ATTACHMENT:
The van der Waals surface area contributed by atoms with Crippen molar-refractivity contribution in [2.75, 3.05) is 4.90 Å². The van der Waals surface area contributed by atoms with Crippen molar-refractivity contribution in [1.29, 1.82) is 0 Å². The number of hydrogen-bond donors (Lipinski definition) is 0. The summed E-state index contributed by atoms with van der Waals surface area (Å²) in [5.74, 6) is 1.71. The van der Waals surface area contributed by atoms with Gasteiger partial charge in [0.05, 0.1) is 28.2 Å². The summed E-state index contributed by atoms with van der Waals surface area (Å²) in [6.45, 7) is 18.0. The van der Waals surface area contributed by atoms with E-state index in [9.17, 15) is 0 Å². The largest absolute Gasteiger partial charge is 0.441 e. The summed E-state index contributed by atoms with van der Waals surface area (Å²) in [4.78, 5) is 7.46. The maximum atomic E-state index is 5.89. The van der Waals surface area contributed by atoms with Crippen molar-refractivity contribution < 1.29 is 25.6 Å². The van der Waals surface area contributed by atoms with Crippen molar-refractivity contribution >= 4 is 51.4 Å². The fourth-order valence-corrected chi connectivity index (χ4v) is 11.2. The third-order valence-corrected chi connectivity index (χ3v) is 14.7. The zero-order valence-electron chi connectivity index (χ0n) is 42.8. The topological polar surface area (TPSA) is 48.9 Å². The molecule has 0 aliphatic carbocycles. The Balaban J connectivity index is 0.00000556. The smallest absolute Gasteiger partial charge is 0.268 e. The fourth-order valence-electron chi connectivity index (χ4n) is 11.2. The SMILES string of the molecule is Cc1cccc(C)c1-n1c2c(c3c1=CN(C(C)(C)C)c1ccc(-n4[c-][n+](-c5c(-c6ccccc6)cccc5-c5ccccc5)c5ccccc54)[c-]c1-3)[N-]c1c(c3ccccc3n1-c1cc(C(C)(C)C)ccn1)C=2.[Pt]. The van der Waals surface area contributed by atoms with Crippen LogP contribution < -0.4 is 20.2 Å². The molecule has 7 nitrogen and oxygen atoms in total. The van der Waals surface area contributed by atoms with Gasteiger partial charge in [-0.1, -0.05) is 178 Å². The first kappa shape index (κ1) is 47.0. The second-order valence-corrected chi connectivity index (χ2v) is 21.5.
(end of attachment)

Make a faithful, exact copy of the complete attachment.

The van der Waals surface area contributed by atoms with Crippen molar-refractivity contribution in [2.75, 3.05) is 4.90 Å². The van der Waals surface area contributed by atoms with Crippen molar-refractivity contribution in [1.29, 1.82) is 0 Å². The number of hydrogen-bond donors (Lipinski definition) is 0. The summed E-state index contributed by atoms with van der Waals surface area (Å²) in [5.74, 6) is 1.71. The van der Waals surface area contributed by atoms with Gasteiger partial charge in [0.05, 0.1) is 28.2 Å². The summed E-state index contributed by atoms with van der Waals surface area (Å²) in [6.45, 7) is 18.0. The van der Waals surface area contributed by atoms with E-state index in [9.17, 15) is 0 Å². The largest absolute Gasteiger partial charge is 0.441 e. The summed E-state index contributed by atoms with van der Waals surface area (Å²) in [4.78, 5) is 7.46. The maximum atomic E-state index is 5.89. The van der Waals surface area contributed by atoms with Crippen molar-refractivity contribution < 1.29 is 25.6 Å². The van der Waals surface area contributed by atoms with Crippen molar-refractivity contribution >= 4 is 51.4 Å². The fourth-order valence-corrected chi connectivity index (χ4v) is 11.2. The third-order valence-corrected chi connectivity index (χ3v) is 14.7. The zero-order valence-electron chi connectivity index (χ0n) is 42.8. The topological polar surface area (TPSA) is 48.9 Å². The molecule has 0 aliphatic carbocycles. The Balaban J connectivity index is 0.00000556. The smallest absolute Gasteiger partial charge is 0.268 e. The fourth-order valence-electron chi connectivity index (χ4n) is 11.2. The SMILES string of the molecule is Cc1cccc(C)c1-n1c2c(c3c1=CN(C(C)(C)C)c1ccc(-n4[c-][n+](-c5c(-c6ccccc6)cccc5-c5ccccc5)c5ccccc54)[c-]c1-3)[N-]c1c(c3ccccc3n1-c1cc(C(C)(C)C)ccn1)C=2.[Pt]. The van der Waals surface area contributed by atoms with Crippen LogP contribution < -0.4 is 20.2 Å². The molecule has 7 nitrogen and oxygen atoms in total. The van der Waals surface area contributed by atoms with Gasteiger partial charge in [-0.1, -0.05) is 178 Å². The first kappa shape index (κ1) is 47.0. The second-order valence-corrected chi connectivity index (χ2v) is 21.5.